Composite Dodger Structure Cost Estimate

        I've come up with the first breakdown of cost for the supports based on the surface area of the panels and the area, to work out how much foam, glass and epoxy is needed. This is only for the structure and solar panel supports. There will be additional costs for, material for covering the sides, thin plywood for some covering, paint, primer, solar panels, and mounts/bases for ancillary's I would like mounted e.g. radar mount, hooks for hanging lines, building in wire conduits, instrument and gage mount panel etc. Figured I might as well make use of the additional space.

        I'm looking at around 3500 in^3 of foam and about 6000 in surface area for glass and epoxy. My costs are based on the current price of foam and a write up by west system that lays out the costs for the skin, this plus 20% fat. Odd pieces of Foam can easily be scarfed and jointed together so there should be less wastage than with wood, esp. if you want a nice even grain with wood.

        Costs are estimated in USD to be $970.

        Foam $625, Glass $175 and epoxy $70. Of course we can guess another $100 for the bits and bobs, like mixing and protective stuff for the epoxy. I'm told if you don't wear protective gear with epoxy, your babies will come out with at least three eyes.

        Here are my calculations so far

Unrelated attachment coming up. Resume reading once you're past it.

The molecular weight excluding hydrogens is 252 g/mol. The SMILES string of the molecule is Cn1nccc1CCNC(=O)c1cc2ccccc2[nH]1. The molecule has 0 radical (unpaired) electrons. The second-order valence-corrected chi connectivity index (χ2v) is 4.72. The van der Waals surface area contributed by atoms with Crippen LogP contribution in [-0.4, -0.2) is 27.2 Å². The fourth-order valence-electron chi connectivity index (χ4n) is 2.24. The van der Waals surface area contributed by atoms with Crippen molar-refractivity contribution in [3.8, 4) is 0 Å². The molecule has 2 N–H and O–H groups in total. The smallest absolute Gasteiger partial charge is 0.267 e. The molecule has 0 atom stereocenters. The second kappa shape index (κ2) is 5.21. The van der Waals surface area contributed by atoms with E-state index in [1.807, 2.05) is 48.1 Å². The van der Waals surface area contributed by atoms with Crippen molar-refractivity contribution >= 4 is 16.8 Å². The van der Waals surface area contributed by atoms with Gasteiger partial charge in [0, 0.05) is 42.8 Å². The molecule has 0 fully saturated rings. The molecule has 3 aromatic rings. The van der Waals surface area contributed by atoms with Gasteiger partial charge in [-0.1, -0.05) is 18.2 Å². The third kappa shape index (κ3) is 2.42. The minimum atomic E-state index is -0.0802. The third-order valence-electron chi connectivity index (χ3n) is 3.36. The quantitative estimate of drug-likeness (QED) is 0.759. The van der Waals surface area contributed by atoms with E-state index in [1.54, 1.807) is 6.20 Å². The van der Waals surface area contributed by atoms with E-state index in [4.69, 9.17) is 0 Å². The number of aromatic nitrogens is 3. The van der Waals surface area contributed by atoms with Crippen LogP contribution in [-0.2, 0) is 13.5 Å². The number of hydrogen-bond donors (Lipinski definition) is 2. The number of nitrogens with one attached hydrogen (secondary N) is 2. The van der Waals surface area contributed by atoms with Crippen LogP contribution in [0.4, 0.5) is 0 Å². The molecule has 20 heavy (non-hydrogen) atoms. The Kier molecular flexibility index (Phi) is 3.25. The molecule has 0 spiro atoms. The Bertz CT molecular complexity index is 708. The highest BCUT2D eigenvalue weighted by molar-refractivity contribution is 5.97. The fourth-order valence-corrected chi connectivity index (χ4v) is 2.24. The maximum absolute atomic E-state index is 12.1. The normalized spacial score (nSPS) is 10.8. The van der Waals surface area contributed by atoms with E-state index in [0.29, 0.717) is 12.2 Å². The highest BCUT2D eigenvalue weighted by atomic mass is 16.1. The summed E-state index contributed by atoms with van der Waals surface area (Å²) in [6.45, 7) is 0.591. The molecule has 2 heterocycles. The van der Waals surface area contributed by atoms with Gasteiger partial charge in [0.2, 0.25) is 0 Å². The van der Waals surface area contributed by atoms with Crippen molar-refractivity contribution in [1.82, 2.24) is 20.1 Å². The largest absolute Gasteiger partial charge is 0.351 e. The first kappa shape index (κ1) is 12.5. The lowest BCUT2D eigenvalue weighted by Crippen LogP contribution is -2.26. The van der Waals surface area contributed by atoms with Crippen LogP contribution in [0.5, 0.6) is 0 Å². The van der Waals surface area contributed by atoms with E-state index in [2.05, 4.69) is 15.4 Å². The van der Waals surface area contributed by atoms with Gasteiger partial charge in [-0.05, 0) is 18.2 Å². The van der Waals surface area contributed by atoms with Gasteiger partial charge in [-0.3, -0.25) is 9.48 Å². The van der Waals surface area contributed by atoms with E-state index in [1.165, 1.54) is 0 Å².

qty Length width height Volume in^3 Surface Core Weight Glass & Epoxy Weight Cost Cost Cost
                          Epoxy Glass Core
        width beams 4 53.5 0.5 2 214 539 0.743055508 1.162023217 4.46932 13.4079602 31.65416667
        length beams 6 58 0.5 2 348 876 1.208333256 1.888557214 7.263682 21.79104478 51.475
        Sit lap length 6 51.5 1 0.6 185.4 498 0.643749959 1.073631841 4.129353 12.3880597 27.42375
        Sit lap width 4 56 1 0.6 134.4 360.8 0.466666637 0.777844113 2.991708 8.975124378 19.88
          2 135 1 2 540 814 1.87499988 1.754892206 6.749585 20.24875622 79.875
        Perp 3 82 1 2 492 744 1.708333224 1.6039801 6.169154 18.50746269 72.775
        cross supports on arch 4 57 1 3 684 924 2.374999848 1.992039801 7.661692 22.98507463 101.175
        forward 2 40 2 2 320 328 1.11111104 0.707131012 2.719735 8.15920398 47.33333333
        forward side 2 33 2 2 264 272 0.916666608 0.586401327 2.25539 6.766169154 39.05
        back 2 42 2 1 168 256 0.583333296 0.551907131 2.12272 6.368159204 24.85
        back side 2 40 2 1 160 244 0.55555552 0.526036484 2.023217 6.069651741 23.66666667
        Bases 8 1 2 1 16 40 0.055555552 0.086235489 0.331675 0.995024876 2.366666667
                  3525.8 5895.8 12.24236033 12.71067993 $48.89 $146.66 $521.52
                    weight total 24.95304026 $73.33 $175.99 $625.83
                            20% fat and extra for epoxy

        The figures I'm working off are:

        Density of foam lb/in^3 0.003472
        Epoxy & glass weight per lb/in^2 0.002156
        Core Cost per in^3 0.147917
        Glass cost per in^2 surface 0.024876
        Epoxy cost per in^2 surface 0.008292

        I'll be updating with posts as this project progresses, we'll get to see how the estimates on cost and time match up with the actual.